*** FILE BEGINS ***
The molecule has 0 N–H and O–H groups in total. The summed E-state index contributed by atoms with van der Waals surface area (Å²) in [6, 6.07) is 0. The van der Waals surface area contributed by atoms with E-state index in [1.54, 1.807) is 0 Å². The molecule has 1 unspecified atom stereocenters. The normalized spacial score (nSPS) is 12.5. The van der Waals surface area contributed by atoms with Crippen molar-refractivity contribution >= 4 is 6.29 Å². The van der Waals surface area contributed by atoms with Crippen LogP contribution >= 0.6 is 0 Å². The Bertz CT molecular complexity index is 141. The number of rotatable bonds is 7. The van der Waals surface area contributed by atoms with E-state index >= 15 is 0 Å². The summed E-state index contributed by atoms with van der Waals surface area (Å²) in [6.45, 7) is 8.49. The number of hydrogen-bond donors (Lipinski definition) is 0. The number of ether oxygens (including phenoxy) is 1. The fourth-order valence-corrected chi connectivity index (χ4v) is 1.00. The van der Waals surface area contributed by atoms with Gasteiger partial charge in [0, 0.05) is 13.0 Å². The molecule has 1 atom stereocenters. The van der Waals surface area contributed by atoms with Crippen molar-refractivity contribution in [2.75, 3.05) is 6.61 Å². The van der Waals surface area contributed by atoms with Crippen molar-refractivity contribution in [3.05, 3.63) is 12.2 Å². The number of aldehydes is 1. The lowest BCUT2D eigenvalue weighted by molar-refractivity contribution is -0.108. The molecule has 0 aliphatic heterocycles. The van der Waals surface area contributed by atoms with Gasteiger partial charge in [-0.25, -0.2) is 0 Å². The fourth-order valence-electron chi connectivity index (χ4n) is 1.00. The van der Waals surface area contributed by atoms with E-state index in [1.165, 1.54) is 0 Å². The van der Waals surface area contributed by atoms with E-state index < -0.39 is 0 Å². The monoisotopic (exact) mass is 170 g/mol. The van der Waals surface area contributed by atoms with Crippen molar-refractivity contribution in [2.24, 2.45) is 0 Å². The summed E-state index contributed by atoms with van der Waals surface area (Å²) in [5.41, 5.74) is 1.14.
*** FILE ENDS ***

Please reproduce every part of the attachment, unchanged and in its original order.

The molecule has 0 N–H and O–H groups in total. The summed E-state index contributed by atoms with van der Waals surface area (Å²) in [6, 6.07) is 0. The van der Waals surface area contributed by atoms with E-state index in [1.54, 1.807) is 0 Å². The molecule has 1 unspecified atom stereocenters. The normalized spacial score (nSPS) is 12.5. The van der Waals surface area contributed by atoms with Crippen molar-refractivity contribution >= 4 is 6.29 Å². The van der Waals surface area contributed by atoms with Crippen LogP contribution >= 0.6 is 0 Å². The Bertz CT molecular complexity index is 141. The number of rotatable bonds is 7. The van der Waals surface area contributed by atoms with E-state index >= 15 is 0 Å². The summed E-state index contributed by atoms with van der Waals surface area (Å²) in [6.45, 7) is 8.49. The number of hydrogen-bond donors (Lipinski definition) is 0. The number of ether oxygens (including phenoxy) is 1. The fourth-order valence-corrected chi connectivity index (χ4v) is 1.00. The van der Waals surface area contributed by atoms with Gasteiger partial charge in [0, 0.05) is 13.0 Å². The molecule has 1 atom stereocenters. The van der Waals surface area contributed by atoms with Crippen molar-refractivity contribution in [2.75, 3.05) is 6.61 Å². The van der Waals surface area contributed by atoms with Crippen molar-refractivity contribution in [3.05, 3.63) is 12.2 Å². The number of aldehydes is 1. The lowest BCUT2D eigenvalue weighted by molar-refractivity contribution is -0.108. The molecule has 0 aliphatic heterocycles. The van der Waals surface area contributed by atoms with Gasteiger partial charge in [-0.25, -0.2) is 0 Å². The fourth-order valence-electron chi connectivity index (χ4n) is 1.00. The van der Waals surface area contributed by atoms with E-state index in [1.165, 1.54) is 0 Å². The van der Waals surface area contributed by atoms with E-state index < -0.39 is 0 Å². The monoisotopic (exact) mass is 170 g/mol. The van der Waals surface area contributed by atoms with Crippen molar-refractivity contribution in [2.24, 2.45) is 0 Å². The summed E-state index contributed by atoms with van der Waals surface area (Å²) in [5.41, 5.74) is 1.14.